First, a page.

Since July 25 is National Wine and Cheese Day, I thought I’d make some reading and pairing suggestions. Who likes perusing their favorite genre or author with a nice red? Try reading on the patio with a chilled white? Here’s a list of some great pairings to get you started. If you have suggestions, we’d love to hear about some of your favorites, too.
To go with the wine theme, may I suggest a fun, fictional story set in California wine country with a hint of romance. Try Eight Hundred Grapes by Laura Dave with brie and sauvignon blanc. Since brie is so creamy, I suggest a crusty baguette from Publix.
If you like history, drama, intensity and culture, read The House of Mondavi by Julia Flynn Siler with a nice Rosso di Montalcino and some asiago cheese. The Mondavis have Italian roots and you can’t go wrong with Sangiovese grapes.
Whether you’re laying on the beach or traveling vicariously from your armchair to some exotic places in your travel guide, try Mary Alice Monroe’s Low Country Summer Series or Fodor’s guide to Thailand with rosé and Gruyère.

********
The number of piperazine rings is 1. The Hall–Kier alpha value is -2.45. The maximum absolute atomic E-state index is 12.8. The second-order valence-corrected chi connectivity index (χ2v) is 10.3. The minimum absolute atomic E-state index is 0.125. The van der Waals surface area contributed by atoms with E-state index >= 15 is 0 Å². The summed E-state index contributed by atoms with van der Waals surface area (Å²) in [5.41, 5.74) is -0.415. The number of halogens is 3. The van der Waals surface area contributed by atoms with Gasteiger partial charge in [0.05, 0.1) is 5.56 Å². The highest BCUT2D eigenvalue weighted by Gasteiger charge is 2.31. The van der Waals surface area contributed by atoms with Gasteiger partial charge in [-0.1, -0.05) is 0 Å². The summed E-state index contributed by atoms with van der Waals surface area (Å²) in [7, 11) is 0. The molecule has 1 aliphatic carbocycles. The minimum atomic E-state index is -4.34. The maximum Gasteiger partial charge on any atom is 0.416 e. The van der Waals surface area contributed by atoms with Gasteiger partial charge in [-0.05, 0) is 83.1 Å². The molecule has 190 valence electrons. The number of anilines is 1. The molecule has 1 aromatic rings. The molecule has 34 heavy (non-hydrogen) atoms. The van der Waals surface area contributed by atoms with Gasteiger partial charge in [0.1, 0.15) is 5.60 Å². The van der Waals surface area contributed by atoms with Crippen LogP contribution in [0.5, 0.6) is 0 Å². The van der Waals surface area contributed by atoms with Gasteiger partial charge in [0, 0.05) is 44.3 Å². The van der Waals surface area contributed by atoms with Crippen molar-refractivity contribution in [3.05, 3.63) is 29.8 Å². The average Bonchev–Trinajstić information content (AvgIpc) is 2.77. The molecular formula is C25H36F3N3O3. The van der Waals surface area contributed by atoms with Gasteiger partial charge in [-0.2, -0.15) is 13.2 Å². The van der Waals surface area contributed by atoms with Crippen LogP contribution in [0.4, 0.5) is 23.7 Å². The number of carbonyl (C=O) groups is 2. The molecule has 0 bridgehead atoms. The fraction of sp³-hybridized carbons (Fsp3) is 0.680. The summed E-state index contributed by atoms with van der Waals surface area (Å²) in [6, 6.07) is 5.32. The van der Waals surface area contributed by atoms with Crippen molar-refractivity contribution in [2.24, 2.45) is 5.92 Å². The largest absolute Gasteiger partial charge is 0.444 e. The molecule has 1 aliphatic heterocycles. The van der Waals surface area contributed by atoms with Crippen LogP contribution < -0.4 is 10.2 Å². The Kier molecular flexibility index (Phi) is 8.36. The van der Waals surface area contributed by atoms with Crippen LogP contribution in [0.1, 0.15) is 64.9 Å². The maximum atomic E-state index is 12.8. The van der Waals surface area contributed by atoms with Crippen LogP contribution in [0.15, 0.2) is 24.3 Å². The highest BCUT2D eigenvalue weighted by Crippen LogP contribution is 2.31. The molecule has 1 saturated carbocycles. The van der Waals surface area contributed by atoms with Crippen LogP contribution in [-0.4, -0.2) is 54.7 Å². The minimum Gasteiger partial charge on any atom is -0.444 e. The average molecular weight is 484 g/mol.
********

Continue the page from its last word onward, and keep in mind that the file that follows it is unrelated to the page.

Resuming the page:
Pair a spy novel with a dark red wine. If you like Lee Child’s Jack Reacher novels, try The Sentinel paired with pinot noir and some pepper jack cheese.
A classic novel, Catch-22 by Joseph Heller with smooth merlot and some gouda cheese.
Spice up your romance mystery with Janet Evanovich and the Stephanie Plum Series. A sizzling mystery deserves a Spanish tempranillo and manchego cheese.
A good adventure story deserves a zinfandel with aged cheddar. Try pairing it with William Johnstone’s By the Neck.
A chilled glass of chardonnay would be delightful with bleu cheese and a cozy mystery like Joanne Fluke’s Hannah Swensen mystery series.
We recently had an Author Talk with Kristin Harmel. She wrote The Winemaker’s Wife. If you like historical fiction, pair it with a Bordeaux and Camembert.
Adults are reading Young Adult (YA) literature. Yeah, adult adults — grown people with jobs, who pay their own bills, chat about interest rates on mortgages, or maybe even have young adult children themselves. Not only are they reading it, they also make up most of YA literature’s readership.